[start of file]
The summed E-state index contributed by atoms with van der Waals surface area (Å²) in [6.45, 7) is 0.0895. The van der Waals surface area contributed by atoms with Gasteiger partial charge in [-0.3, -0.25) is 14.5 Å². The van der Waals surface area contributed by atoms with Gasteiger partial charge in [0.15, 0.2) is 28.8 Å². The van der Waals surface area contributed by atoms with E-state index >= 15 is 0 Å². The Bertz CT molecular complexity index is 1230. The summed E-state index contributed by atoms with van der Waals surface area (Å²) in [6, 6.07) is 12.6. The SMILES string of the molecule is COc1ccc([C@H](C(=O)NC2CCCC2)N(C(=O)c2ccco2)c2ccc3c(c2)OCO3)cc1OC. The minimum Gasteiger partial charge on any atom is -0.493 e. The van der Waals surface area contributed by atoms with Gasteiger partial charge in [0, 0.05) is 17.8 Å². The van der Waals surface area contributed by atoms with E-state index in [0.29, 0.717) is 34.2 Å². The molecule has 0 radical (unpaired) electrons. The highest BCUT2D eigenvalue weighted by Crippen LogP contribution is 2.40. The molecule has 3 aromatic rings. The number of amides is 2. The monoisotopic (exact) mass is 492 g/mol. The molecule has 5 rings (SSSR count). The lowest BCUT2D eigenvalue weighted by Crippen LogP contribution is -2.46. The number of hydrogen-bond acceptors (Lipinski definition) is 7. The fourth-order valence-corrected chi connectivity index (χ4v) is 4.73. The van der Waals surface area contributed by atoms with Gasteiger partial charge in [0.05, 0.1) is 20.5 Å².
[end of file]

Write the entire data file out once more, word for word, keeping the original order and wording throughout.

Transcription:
The summed E-state index contributed by atoms with van der Waals surface area (Å²) in [6.45, 7) is 0.0895. The van der Waals surface area contributed by atoms with Gasteiger partial charge in [-0.3, -0.25) is 14.5 Å². The van der Waals surface area contributed by atoms with Gasteiger partial charge in [0.15, 0.2) is 28.8 Å². The van der Waals surface area contributed by atoms with E-state index >= 15 is 0 Å². The Bertz CT molecular complexity index is 1230. The summed E-state index contributed by atoms with van der Waals surface area (Å²) in [6, 6.07) is 12.6. The SMILES string of the molecule is COc1ccc([C@H](C(=O)NC2CCCC2)N(C(=O)c2ccco2)c2ccc3c(c2)OCO3)cc1OC. The minimum Gasteiger partial charge on any atom is -0.493 e. The van der Waals surface area contributed by atoms with Gasteiger partial charge in [0, 0.05) is 17.8 Å². The van der Waals surface area contributed by atoms with E-state index in [0.29, 0.717) is 34.2 Å². The molecule has 0 radical (unpaired) electrons. The highest BCUT2D eigenvalue weighted by Crippen LogP contribution is 2.40. The molecule has 3 aromatic rings. The number of amides is 2. The monoisotopic (exact) mass is 492 g/mol. The molecule has 5 rings (SSSR count). The lowest BCUT2D eigenvalue weighted by Crippen LogP contribution is -2.46. The number of hydrogen-bond acceptors (Lipinski definition) is 7. The fourth-order valence-corrected chi connectivity index (χ4v) is 4.73. The van der Waals surface area contributed by atoms with Gasteiger partial charge in [0.05, 0.1) is 20.5 Å².